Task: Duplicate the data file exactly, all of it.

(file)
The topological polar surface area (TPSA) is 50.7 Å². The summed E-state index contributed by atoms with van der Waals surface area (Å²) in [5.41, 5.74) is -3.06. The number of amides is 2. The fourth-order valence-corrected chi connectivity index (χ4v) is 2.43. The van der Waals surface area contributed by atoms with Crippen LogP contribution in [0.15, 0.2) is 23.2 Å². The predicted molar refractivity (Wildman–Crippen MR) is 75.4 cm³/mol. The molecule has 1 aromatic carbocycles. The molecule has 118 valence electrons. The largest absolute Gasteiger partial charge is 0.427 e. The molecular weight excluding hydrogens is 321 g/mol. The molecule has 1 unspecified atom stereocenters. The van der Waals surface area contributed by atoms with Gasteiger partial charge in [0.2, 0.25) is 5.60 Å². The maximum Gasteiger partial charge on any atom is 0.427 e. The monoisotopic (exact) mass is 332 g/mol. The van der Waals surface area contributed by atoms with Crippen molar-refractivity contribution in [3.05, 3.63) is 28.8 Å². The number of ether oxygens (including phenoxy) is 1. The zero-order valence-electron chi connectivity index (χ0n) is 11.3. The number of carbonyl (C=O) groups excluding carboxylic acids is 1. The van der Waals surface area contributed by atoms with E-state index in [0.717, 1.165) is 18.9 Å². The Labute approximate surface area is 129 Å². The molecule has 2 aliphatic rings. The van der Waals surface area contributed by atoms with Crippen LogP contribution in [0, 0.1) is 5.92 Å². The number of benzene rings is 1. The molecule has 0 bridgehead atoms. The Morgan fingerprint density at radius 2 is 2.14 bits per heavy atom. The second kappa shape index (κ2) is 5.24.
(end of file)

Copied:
The topological polar surface area (TPSA) is 50.7 Å². The summed E-state index contributed by atoms with van der Waals surface area (Å²) in [5.41, 5.74) is -3.06. The number of amides is 2. The fourth-order valence-corrected chi connectivity index (χ4v) is 2.43. The van der Waals surface area contributed by atoms with Crippen LogP contribution in [0.15, 0.2) is 23.2 Å². The predicted molar refractivity (Wildman–Crippen MR) is 75.4 cm³/mol. The molecule has 1 aromatic carbocycles. The molecule has 118 valence electrons. The largest absolute Gasteiger partial charge is 0.427 e. The molecular weight excluding hydrogens is 321 g/mol. The molecule has 1 unspecified atom stereocenters. The van der Waals surface area contributed by atoms with Gasteiger partial charge in [0.2, 0.25) is 5.60 Å². The maximum Gasteiger partial charge on any atom is 0.427 e. The monoisotopic (exact) mass is 332 g/mol. The van der Waals surface area contributed by atoms with Crippen molar-refractivity contribution in [3.05, 3.63) is 28.8 Å². The number of ether oxygens (including phenoxy) is 1. The zero-order valence-electron chi connectivity index (χ0n) is 11.3. The number of carbonyl (C=O) groups excluding carboxylic acids is 1. The van der Waals surface area contributed by atoms with E-state index in [0.717, 1.165) is 18.9 Å². The Labute approximate surface area is 129 Å². The molecule has 2 aliphatic rings. The van der Waals surface area contributed by atoms with Crippen LogP contribution in [0, 0.1) is 5.92 Å². The number of benzene rings is 1. The molecule has 0 bridgehead atoms. The Morgan fingerprint density at radius 2 is 2.14 bits per heavy atom. The second kappa shape index (κ2) is 5.24.